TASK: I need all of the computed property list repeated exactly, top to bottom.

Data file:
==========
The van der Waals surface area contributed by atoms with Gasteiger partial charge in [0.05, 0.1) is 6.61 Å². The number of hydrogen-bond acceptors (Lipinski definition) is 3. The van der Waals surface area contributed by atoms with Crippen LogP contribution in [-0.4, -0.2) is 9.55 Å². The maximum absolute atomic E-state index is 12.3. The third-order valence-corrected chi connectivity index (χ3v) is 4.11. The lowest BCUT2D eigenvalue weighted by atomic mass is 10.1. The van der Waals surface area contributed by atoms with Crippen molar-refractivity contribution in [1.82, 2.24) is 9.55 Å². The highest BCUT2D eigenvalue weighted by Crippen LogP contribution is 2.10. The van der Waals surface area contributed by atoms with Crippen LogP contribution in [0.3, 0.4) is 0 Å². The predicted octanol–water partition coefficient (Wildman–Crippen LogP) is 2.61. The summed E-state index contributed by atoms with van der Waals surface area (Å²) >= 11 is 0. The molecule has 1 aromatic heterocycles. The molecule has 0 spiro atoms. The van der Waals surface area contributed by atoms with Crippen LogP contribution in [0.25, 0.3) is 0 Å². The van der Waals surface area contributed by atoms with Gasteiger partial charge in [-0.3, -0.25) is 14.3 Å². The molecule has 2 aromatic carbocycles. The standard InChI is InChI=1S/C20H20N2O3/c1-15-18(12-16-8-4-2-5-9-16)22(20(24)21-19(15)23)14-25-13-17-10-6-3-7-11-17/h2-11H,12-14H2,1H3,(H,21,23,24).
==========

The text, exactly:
The van der Waals surface area contributed by atoms with Gasteiger partial charge in [0.05, 0.1) is 6.61 Å². The number of hydrogen-bond acceptors (Lipinski definition) is 3. The van der Waals surface area contributed by atoms with Crippen LogP contribution in [-0.4, -0.2) is 9.55 Å². The maximum absolute atomic E-state index is 12.3. The third-order valence-corrected chi connectivity index (χ3v) is 4.11. The lowest BCUT2D eigenvalue weighted by atomic mass is 10.1. The van der Waals surface area contributed by atoms with Crippen molar-refractivity contribution in [1.82, 2.24) is 9.55 Å². The highest BCUT2D eigenvalue weighted by Crippen LogP contribution is 2.10. The van der Waals surface area contributed by atoms with Crippen LogP contribution in [0.3, 0.4) is 0 Å². The predicted octanol–water partition coefficient (Wildman–Crippen LogP) is 2.61. The summed E-state index contributed by atoms with van der Waals surface area (Å²) >= 11 is 0. The molecule has 1 aromatic heterocycles. The molecule has 0 spiro atoms. The van der Waals surface area contributed by atoms with Crippen LogP contribution in [0.25, 0.3) is 0 Å². The van der Waals surface area contributed by atoms with Gasteiger partial charge in [-0.3, -0.25) is 14.3 Å². The molecule has 2 aromatic carbocycles. The standard InChI is InChI=1S/C20H20N2O3/c1-15-18(12-16-8-4-2-5-9-16)22(20(24)21-19(15)23)14-25-13-17-10-6-3-7-11-17/h2-11H,12-14H2,1H3,(H,21,23,24).